But if people are used to bizarre decisions from above, they are also used to turning a humiliation into a creative opportunity. They quickly drew and wrote over the walls. Some climbed up and stood atop them. Others formed a “Drawing Through Walls” project to reopen the streets by visually removing the walls, painting trompe l’oeil scenes on them. The Ultras Ahlawy painted a revolutionary mural on a previously insignificant corner that had suddenly filled with traffic, and therefore audience members, due to the detours. People wrote articles and drew cartoons that used the walls to symbolize the military’s failure.
A Gizean waterfall
By Mai Elwakil
On a sunny, humid July day, the octagon-shaped fountain in the small Kit Kat roundabout was flowing with water as usual. The traffic policemen at the opposite checkpoint were on duty and pedestrians gathered by the nearby Nile-view Cinderella cafeteria.
Everything seemed to be proceeding as usual. President Mohamed Morsy’s election campaign posters still lined the fountain’s beige porcelain exterior, though the edges were scraped off by the intense sun rays. Suddenly, a group of children showed up for a swim.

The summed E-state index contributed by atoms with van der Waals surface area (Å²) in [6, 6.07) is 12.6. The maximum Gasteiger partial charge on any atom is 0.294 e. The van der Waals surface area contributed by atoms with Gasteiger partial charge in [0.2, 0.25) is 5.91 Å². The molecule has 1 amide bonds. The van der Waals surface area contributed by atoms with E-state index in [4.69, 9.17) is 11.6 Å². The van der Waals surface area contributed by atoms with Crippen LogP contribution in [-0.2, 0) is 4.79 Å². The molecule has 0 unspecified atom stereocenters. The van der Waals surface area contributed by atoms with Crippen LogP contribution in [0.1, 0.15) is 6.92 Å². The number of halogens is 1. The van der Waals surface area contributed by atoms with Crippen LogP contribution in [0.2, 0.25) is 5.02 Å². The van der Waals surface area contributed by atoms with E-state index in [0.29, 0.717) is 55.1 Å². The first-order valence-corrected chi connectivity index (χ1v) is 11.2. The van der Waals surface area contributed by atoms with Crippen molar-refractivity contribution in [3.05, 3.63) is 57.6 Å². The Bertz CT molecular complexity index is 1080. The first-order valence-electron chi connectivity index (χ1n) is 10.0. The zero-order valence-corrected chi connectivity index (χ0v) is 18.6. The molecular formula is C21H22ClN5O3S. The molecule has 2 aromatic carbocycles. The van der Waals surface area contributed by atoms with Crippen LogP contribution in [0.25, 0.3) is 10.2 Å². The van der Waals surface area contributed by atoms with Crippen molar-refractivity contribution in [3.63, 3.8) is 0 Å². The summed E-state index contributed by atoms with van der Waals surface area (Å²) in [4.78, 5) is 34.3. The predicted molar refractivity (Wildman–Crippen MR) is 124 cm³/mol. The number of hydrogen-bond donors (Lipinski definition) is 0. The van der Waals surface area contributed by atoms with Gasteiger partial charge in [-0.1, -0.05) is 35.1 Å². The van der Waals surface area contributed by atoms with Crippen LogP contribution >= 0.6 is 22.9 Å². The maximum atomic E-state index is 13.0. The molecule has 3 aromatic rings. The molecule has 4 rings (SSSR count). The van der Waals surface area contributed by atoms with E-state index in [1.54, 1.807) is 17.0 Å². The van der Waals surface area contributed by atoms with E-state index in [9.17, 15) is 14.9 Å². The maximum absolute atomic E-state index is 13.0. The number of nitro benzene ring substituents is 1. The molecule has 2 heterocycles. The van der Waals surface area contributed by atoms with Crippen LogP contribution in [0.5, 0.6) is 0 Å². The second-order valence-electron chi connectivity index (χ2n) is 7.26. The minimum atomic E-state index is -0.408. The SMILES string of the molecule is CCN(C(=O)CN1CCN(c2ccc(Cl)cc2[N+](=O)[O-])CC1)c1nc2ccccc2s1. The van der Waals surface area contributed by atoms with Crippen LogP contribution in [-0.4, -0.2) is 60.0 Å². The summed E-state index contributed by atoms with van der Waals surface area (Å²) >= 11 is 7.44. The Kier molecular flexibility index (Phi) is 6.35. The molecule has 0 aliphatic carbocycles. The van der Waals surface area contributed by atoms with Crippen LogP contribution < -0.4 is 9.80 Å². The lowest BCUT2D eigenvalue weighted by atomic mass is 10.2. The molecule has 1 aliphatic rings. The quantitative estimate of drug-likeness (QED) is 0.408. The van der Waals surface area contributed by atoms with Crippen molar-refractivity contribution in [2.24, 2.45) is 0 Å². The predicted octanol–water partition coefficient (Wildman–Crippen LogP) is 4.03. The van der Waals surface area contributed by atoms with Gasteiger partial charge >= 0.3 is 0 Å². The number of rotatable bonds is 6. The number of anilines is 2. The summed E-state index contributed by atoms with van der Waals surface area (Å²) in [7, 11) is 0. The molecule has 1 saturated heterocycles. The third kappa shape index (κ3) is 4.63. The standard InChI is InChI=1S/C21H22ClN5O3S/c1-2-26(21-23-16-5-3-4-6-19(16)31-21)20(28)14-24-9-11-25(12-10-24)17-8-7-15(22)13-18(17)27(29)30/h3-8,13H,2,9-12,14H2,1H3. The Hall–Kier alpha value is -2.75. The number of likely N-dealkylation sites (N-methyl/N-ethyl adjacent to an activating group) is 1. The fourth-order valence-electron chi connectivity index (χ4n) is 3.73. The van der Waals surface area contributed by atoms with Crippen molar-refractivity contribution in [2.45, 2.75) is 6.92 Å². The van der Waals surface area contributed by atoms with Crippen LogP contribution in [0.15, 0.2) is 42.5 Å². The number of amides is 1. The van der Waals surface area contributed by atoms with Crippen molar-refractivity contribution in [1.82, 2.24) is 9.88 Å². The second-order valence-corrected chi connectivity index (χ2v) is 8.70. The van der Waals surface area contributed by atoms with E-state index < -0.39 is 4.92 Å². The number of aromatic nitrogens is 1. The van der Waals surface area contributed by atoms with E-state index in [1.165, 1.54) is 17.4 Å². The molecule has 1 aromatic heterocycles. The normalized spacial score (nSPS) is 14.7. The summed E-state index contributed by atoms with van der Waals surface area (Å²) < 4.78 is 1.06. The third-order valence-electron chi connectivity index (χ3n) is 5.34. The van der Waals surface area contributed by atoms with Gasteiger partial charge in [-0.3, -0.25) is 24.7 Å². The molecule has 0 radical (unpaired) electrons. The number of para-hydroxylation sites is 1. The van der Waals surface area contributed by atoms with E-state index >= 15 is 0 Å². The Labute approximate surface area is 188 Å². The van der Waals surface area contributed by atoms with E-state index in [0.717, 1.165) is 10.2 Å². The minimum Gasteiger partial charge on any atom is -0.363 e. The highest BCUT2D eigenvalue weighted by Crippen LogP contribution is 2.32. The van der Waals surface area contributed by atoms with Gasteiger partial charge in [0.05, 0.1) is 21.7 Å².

Some dived into the fountain in their swim trunks. Others, wearing their shorts, simply splashed one another with the fresh water, which offered a perfect refuge from the scorching heat. Many residents of the working-class Giza neighborhood of Imbaba could not afford to take a trip to the beach this summer.
A few passers-by objected to the spontaneous act, reminiscent of the famous fountain scene from the 2002 adaptation of “Scent of a Woman,” starring comedian Adel Imam. But the children were not bothered, and many families were happy that their children could enjoy the cool water in the fountain, once built by the state for purely decorative purposes.
This piece was originally published in Egypt Independent's weekly print edition.